Cookies Policy

This site uses cookies. By continuing to browse the site you are agreeing to our use of cookies.

I accept this policy

Find out more here

Abduction with (Dis)honor: Sovereigns, Brigands, and Heroes in the Ottoman World

No metrics data to plot.
The attempt to load metrics for this article has failed.
The attempt to plot a graph for these metrics has failed.
The full text of this article is not currently available.

Brill’s MyBook program is exclusively available on BrillOnline Books and Journals. Students and scholars affiliated with an institution that has purchased a Brill E-Book on the BrillOnline platform automatically have access to the MyBook option for the title(s) acquired by the Library. Brill MyBook is a print-on-demand paperback copy which is sold at a favorably uniform low price.

Access this article

+ Tax (if applicable)
Add to Favorites
You must be logged in to use this functionality

image of Journal of Early Modern History

This essay is interested in the ways in which acts of abduction, their significations, and the identities of abductors changed over the course of the sixteenth and seventeenth centuries. At the start of this period, abduction was a positive force for the honor and reputation of the Ottoman sultanate, but it gradually turned into an act that threatened the state’s authority. Powerful abductors—those whose deeds aroused public admiration or alarm, or perhaps both—are our principal subject. If at the start of the sixteenth century abduction was an act that could enhance a monarch’s renown, it was losing its force as emblematic conduct of the royal victor. By the mid-century, the ideal sultan was less a warrior of legendary prowess than a prudent statesman more interested in treaties with his enemies than personal violence against them. Moreover, he was now the prosecutor of abduction. Around 1540, imperial law began to crack down on abduction by prescribing the dire punishment of castration. As if in response, the uses of abduction as a public assertion of honor, power and valor began to be appropriated by opponents of the government’s vision of order—rebels and disaffected servants of the state.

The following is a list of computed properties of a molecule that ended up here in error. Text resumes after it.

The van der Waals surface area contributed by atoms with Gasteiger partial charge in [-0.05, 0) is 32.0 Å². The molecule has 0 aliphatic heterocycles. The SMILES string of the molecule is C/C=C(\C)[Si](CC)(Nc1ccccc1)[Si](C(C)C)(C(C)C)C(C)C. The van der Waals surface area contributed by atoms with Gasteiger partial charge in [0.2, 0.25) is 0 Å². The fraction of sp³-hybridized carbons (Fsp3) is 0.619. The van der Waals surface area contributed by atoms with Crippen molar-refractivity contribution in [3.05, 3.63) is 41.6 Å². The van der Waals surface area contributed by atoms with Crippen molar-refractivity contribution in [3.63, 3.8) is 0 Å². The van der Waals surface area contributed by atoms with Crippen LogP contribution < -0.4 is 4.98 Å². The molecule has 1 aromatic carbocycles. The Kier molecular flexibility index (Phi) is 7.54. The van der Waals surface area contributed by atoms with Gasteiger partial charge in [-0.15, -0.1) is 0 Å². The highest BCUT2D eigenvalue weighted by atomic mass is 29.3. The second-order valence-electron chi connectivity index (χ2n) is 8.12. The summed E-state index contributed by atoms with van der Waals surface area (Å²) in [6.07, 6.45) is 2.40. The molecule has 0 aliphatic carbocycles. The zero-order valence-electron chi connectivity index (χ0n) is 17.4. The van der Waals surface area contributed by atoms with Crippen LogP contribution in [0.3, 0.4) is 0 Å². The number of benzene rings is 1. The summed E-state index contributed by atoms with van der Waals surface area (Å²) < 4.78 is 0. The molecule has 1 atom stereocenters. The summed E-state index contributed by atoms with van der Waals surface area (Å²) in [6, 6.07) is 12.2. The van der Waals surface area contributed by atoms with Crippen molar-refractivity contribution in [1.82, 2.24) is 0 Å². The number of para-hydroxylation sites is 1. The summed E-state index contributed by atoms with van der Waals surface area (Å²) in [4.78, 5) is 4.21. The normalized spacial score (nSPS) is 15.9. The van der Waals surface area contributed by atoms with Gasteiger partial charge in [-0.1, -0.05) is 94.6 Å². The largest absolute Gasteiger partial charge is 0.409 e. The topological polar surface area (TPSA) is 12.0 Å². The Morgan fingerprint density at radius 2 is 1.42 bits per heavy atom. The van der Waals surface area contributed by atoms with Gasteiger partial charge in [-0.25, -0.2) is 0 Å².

Affiliations: 1: New York University


Full text loading...


Data & Media loading...

Article metrics loading...



Can't access your account?
  • Tools

  • Add to Favorites
  • Printable version
  • Email this page
  • Subscribe to ToC alert
  • Get permissions
  • Recommend to your library

    You must fill out fields marked with: *

    Librarian details
    Your details
    Why are you recommending this title?
    Select reason:
    Journal of Early Modern History — Recommend this title to your library
  • Export citations
  • Key

  • Full access
  • Open Access
  • Partial/No accessInformation